The second half of Chitty Chitty Bang Bang takes place in an imaginary country called Vulgaria, but no travel is involved; the perpetrators’ minds and hearts have been there from the beginning. It’s unlikely that there was ever an entertainment for children as loud, incoherent, and clumsily vapid as this. Having passed my own childhood before Ian Fleming’s book came out, I have no idea if the eyesore at the newly rebaptized Hilton Theatre (formerly under different corporate sponsorship) bears any resemblance to Fleming’s work or to the popular 1968 movie version of it. I hope not; I would hate to think that badly of Ian Fleming, or even of 1968.
Aside from Fleming, whose name appears in very tiny type above the title, and the Sherman Brothers, whose songs are taken over from the movie, no one is actually credited with having written this version of Chitty Chitty Bang Bang. It has been “adapted for the stage by Jeremy Sams from the MGM/United Artists motion picture,” with “additional material by Ivan Menchell.” Presumably everyone hoped that all blame would be heaped on the screenwriters, who go unnamed in the program. (They were Roald Dahl and the film’s director, Ken Hughes.) Well, somebody deserves a lot of blame. Apart from the issue of what story one tells to children in the theater, the issue of how you tell that story is uppermost. In this regard, the Disney shows, however arguable their substance may be, win hands down over Chitty, almost none of which makes basic storytelling sense from one minute to the next, from premise to denouement. And its moral is, basically, that if you have a magical car that can fly and shoot down all enemies, you never need to worry about a thing. It sounds like something invented by the Pentagon for its annual budget application.
Technology is central to Chitty. Apart from the titular flying car itself, which gets the star entrance and the star bow in the curtain call, there is some sort of moving vehicle or loud explosion in every scene. The human characters—a mix of stock types from Empire-era British humor, Bond-ish fantasy figures (like a heroine named Truly Scrumptious), and stale leftovers from fairy tales and Ruritanian romances—don’t stand a chance, especially in the Hilton’s barnlike space, against the rowdy effects. The epically bad sound design, by Andrew Bruce, magnifies most of the dialogue and virtually all of the lyrics into echo-chamber rhubarb. To take children to Chitty is to teach them not only that human stories have no coherence, but that human individuals have no significance. It says something about Chitty that the most intimate and charming moment in it, which is also its one musically appealing moment, comes when Erin Dilly, as the heroine, is compelled to impersonate a mechanical doll. (In fairness to Fleming, I have to admit that the existence of a real person named Erin Dilly justifies naming a character Truly Scrumptious.)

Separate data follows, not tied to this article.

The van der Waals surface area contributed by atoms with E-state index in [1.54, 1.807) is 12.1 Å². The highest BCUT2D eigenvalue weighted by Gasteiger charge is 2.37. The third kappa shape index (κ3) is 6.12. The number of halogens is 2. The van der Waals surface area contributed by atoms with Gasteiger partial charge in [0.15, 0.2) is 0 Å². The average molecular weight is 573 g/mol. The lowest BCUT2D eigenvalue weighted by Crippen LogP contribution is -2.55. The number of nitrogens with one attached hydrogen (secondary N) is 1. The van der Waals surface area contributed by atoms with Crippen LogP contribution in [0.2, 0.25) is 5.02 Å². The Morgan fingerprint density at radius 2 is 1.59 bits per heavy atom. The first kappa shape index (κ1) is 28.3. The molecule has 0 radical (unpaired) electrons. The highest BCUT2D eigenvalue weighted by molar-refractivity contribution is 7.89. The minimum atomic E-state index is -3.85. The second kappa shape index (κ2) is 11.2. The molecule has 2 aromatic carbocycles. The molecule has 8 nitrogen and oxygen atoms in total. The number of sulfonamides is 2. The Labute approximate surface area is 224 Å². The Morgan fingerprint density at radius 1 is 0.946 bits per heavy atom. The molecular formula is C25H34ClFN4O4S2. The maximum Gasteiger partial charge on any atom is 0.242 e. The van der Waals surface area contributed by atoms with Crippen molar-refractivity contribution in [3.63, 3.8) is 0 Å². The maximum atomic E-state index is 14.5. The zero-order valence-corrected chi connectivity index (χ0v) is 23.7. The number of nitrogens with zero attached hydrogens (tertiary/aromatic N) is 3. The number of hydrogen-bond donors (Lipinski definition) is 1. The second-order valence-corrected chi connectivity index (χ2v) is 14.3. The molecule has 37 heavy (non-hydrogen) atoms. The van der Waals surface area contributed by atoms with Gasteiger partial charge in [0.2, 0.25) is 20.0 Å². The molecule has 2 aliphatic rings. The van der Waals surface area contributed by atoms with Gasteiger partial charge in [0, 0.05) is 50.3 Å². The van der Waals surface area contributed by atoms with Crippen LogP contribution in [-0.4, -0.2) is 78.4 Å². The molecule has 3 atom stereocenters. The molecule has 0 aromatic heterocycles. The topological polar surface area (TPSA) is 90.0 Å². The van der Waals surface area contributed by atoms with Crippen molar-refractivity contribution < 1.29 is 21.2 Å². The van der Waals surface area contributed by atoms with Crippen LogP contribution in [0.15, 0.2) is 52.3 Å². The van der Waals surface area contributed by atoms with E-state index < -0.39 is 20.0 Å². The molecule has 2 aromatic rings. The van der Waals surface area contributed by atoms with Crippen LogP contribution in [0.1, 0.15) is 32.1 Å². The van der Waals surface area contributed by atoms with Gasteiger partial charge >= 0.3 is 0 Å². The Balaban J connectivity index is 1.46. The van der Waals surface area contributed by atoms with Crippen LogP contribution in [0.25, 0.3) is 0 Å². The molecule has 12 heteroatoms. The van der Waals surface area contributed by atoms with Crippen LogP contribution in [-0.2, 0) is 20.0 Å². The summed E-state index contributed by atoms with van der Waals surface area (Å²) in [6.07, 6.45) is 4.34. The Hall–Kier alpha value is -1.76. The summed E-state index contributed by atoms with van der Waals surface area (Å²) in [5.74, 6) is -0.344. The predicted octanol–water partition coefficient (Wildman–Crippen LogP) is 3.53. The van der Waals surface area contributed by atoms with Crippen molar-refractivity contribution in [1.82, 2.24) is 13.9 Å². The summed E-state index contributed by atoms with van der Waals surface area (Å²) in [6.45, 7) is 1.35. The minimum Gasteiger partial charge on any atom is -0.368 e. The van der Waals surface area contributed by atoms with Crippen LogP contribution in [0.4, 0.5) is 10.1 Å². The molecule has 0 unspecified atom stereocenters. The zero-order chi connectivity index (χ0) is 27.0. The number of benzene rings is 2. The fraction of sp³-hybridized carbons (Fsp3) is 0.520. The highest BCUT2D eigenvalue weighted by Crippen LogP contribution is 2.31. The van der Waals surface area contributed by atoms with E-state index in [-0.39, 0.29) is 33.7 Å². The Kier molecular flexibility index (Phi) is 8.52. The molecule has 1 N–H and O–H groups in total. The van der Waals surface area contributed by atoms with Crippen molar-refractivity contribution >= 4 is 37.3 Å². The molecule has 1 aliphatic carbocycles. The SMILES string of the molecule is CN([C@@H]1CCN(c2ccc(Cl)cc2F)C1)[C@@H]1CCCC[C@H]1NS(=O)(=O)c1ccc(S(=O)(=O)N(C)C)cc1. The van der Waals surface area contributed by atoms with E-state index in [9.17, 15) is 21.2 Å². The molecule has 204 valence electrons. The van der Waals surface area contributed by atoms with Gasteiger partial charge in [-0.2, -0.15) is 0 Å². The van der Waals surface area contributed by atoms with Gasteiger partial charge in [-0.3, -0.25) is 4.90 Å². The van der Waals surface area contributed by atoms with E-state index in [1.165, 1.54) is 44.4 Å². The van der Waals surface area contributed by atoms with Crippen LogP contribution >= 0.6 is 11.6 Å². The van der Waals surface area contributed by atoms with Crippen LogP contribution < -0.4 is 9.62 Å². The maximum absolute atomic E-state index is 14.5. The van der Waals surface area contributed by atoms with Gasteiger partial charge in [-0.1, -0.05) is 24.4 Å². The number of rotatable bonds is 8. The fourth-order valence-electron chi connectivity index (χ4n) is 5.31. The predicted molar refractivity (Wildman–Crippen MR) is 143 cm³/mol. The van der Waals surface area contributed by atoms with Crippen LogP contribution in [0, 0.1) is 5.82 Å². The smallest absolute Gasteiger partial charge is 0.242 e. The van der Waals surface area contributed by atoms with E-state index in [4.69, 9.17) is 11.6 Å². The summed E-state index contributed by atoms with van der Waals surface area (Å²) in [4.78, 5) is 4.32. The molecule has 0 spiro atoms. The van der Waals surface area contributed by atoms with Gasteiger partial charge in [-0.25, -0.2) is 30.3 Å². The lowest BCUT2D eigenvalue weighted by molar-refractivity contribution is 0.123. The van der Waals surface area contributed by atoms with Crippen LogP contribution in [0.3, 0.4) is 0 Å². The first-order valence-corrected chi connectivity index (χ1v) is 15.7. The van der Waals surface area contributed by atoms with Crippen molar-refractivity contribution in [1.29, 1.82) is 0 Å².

The Sherman Brothers specialized in songs that were memorably annoying, not so much catchy as calculated to stick in your brain, with their doggedly square rhythms and frequent repeated phrases. They sound like the songs kids sing, or used to, on the bus to camp, only without the spontaneity; even at their best (as in Mary Poppins) they have the feel of conscious imitations, synthetic approaches to fun instead of the real thing. They don’t, particularly, have any organic relation to the bumpily told story of how the widowed inventor Caractacus Potts and his two kids, with the help of Truly Scrumptious, rescue his father and their flying car from the wicked Baron Bomburst of Vulgaria, whose Baroness hates all children, and so employs a Child Catcher to remove them from the streets. This is supposed to be a dark, scary thrill, and if Disney were animating it, probably would be. Against the show’s mix of incoherence and massive technology, it hardly arouses a twinge. Even the Vulgarian kids hiding out in the sewers (courtesy of Les Miz?) don’t give it much of a thought, once they have a nice whompy Sherman Brothers march in which to screech their off-key pipes out.
Vulgaria’s other contribution to dramatic tension is a pair of spies, apparently modeled on Bullwinkle’s Boris and Natasha. Chip Zien and Robert Sella (the latter in the Natasha wig) eke a few meek laughs out of their arid material. Marc Kudisch and Jan Maxwell, as the Bombursts, manage to be diverting in material even more laborious, and Frank Raiter handles the tiny role of the Toymaker, whom I keep wanting to call Gepetto, with finesse. That’s about as far as the praise goes. Raul Esparza, a capable singing actor but no song-and-dance man, is charismaless as Caractacus, and Philip Bosco, as his Colonel Blimp-ish father, makes only a wan imitation of a true music-hall comic—perfect casting for this wan, inchoate imitation of a show.